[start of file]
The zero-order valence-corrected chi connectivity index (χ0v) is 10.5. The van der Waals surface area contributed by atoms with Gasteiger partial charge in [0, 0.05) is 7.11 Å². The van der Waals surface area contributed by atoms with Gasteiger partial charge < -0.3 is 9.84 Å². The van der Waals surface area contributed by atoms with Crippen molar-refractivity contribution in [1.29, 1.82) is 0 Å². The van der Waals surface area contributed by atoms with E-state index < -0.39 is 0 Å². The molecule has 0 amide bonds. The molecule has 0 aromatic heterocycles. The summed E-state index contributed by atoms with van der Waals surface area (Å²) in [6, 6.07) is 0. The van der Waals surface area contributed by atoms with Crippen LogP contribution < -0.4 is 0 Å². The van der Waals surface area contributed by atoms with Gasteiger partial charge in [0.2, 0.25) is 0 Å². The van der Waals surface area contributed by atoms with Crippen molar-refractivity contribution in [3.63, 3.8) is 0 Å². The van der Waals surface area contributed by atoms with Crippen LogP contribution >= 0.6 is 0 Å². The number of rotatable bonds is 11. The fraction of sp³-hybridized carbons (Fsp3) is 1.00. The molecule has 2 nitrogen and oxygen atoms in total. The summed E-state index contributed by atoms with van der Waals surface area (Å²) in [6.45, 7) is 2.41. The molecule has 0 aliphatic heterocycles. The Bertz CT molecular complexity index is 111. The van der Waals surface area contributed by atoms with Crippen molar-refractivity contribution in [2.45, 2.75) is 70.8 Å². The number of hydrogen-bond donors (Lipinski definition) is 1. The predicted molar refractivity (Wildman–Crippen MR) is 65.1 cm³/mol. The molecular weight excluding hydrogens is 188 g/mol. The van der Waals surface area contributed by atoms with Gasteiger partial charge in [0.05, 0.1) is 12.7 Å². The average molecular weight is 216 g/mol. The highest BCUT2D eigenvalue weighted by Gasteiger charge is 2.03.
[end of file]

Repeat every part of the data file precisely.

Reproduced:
The zero-order valence-corrected chi connectivity index (χ0v) is 10.5. The van der Waals surface area contributed by atoms with Gasteiger partial charge in [0, 0.05) is 7.11 Å². The van der Waals surface area contributed by atoms with Gasteiger partial charge < -0.3 is 9.84 Å². The van der Waals surface area contributed by atoms with Crippen molar-refractivity contribution in [1.29, 1.82) is 0 Å². The van der Waals surface area contributed by atoms with E-state index < -0.39 is 0 Å². The molecule has 0 amide bonds. The molecule has 0 aromatic heterocycles. The summed E-state index contributed by atoms with van der Waals surface area (Å²) in [6, 6.07) is 0. The van der Waals surface area contributed by atoms with Crippen LogP contribution < -0.4 is 0 Å². The van der Waals surface area contributed by atoms with Gasteiger partial charge in [0.2, 0.25) is 0 Å². The van der Waals surface area contributed by atoms with Crippen molar-refractivity contribution in [3.63, 3.8) is 0 Å². The van der Waals surface area contributed by atoms with Crippen LogP contribution >= 0.6 is 0 Å². The number of rotatable bonds is 11. The fraction of sp³-hybridized carbons (Fsp3) is 1.00. The molecule has 2 nitrogen and oxygen atoms in total. The summed E-state index contributed by atoms with van der Waals surface area (Å²) in [6.45, 7) is 2.41. The molecule has 0 aliphatic heterocycles. The Bertz CT molecular complexity index is 111. The van der Waals surface area contributed by atoms with Crippen molar-refractivity contribution in [2.45, 2.75) is 70.8 Å². The number of hydrogen-bond donors (Lipinski definition) is 1. The predicted molar refractivity (Wildman–Crippen MR) is 65.1 cm³/mol. The molecular weight excluding hydrogens is 188 g/mol. The van der Waals surface area contributed by atoms with Gasteiger partial charge in [0.05, 0.1) is 12.7 Å². The average molecular weight is 216 g/mol. The highest BCUT2D eigenvalue weighted by Gasteiger charge is 2.03.